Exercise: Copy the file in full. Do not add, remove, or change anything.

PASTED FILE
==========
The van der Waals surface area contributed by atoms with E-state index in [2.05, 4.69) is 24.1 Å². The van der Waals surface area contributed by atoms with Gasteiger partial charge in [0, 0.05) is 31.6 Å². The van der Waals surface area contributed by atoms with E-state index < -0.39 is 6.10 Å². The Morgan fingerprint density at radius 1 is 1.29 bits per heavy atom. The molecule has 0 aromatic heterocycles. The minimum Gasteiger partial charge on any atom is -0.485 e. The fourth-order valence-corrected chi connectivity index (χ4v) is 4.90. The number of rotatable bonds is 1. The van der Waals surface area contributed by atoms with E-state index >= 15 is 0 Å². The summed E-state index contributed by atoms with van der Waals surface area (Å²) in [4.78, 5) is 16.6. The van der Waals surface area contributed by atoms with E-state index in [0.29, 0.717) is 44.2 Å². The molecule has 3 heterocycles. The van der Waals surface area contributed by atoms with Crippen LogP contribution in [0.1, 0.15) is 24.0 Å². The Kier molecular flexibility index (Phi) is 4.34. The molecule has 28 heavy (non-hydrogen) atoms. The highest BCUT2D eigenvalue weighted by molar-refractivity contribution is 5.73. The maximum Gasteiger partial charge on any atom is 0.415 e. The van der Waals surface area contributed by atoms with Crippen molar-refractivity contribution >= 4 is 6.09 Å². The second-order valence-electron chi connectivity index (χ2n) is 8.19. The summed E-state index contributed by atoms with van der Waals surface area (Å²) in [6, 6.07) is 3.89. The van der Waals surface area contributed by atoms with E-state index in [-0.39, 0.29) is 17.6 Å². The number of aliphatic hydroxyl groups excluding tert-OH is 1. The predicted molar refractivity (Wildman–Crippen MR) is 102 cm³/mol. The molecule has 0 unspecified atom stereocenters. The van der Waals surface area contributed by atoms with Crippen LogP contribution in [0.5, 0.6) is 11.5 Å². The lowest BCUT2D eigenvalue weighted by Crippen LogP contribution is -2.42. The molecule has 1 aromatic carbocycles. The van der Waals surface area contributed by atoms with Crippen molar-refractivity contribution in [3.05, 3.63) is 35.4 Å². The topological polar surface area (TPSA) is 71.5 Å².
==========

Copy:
The van der Waals surface area contributed by atoms with E-state index in [2.05, 4.69) is 24.1 Å². The van der Waals surface area contributed by atoms with Gasteiger partial charge in [0, 0.05) is 31.6 Å². The van der Waals surface area contributed by atoms with E-state index < -0.39 is 6.10 Å². The Morgan fingerprint density at radius 1 is 1.29 bits per heavy atom. The molecule has 0 aromatic heterocycles. The minimum Gasteiger partial charge on any atom is -0.485 e. The fourth-order valence-corrected chi connectivity index (χ4v) is 4.90. The number of rotatable bonds is 1. The van der Waals surface area contributed by atoms with E-state index >= 15 is 0 Å². The summed E-state index contributed by atoms with van der Waals surface area (Å²) in [4.78, 5) is 16.6. The van der Waals surface area contributed by atoms with E-state index in [0.29, 0.717) is 44.2 Å². The molecule has 3 heterocycles. The van der Waals surface area contributed by atoms with Crippen LogP contribution in [0.1, 0.15) is 24.0 Å². The Kier molecular flexibility index (Phi) is 4.34. The molecule has 28 heavy (non-hydrogen) atoms. The highest BCUT2D eigenvalue weighted by molar-refractivity contribution is 5.73. The maximum Gasteiger partial charge on any atom is 0.415 e. The van der Waals surface area contributed by atoms with Crippen molar-refractivity contribution >= 4 is 6.09 Å². The second-order valence-electron chi connectivity index (χ2n) is 8.19. The summed E-state index contributed by atoms with van der Waals surface area (Å²) in [6, 6.07) is 3.89. The van der Waals surface area contributed by atoms with E-state index in [-0.39, 0.29) is 17.6 Å². The number of aliphatic hydroxyl groups excluding tert-OH is 1. The predicted molar refractivity (Wildman–Crippen MR) is 102 cm³/mol. The molecule has 0 unspecified atom stereocenters. The van der Waals surface area contributed by atoms with Crippen LogP contribution in [0.5, 0.6) is 11.5 Å². The lowest BCUT2D eigenvalue weighted by Crippen LogP contribution is -2.42. The molecule has 1 aromatic carbocycles. The van der Waals surface area contributed by atoms with Crippen molar-refractivity contribution in [3.05, 3.63) is 35.4 Å². The topological polar surface area (TPSA) is 71.5 Å².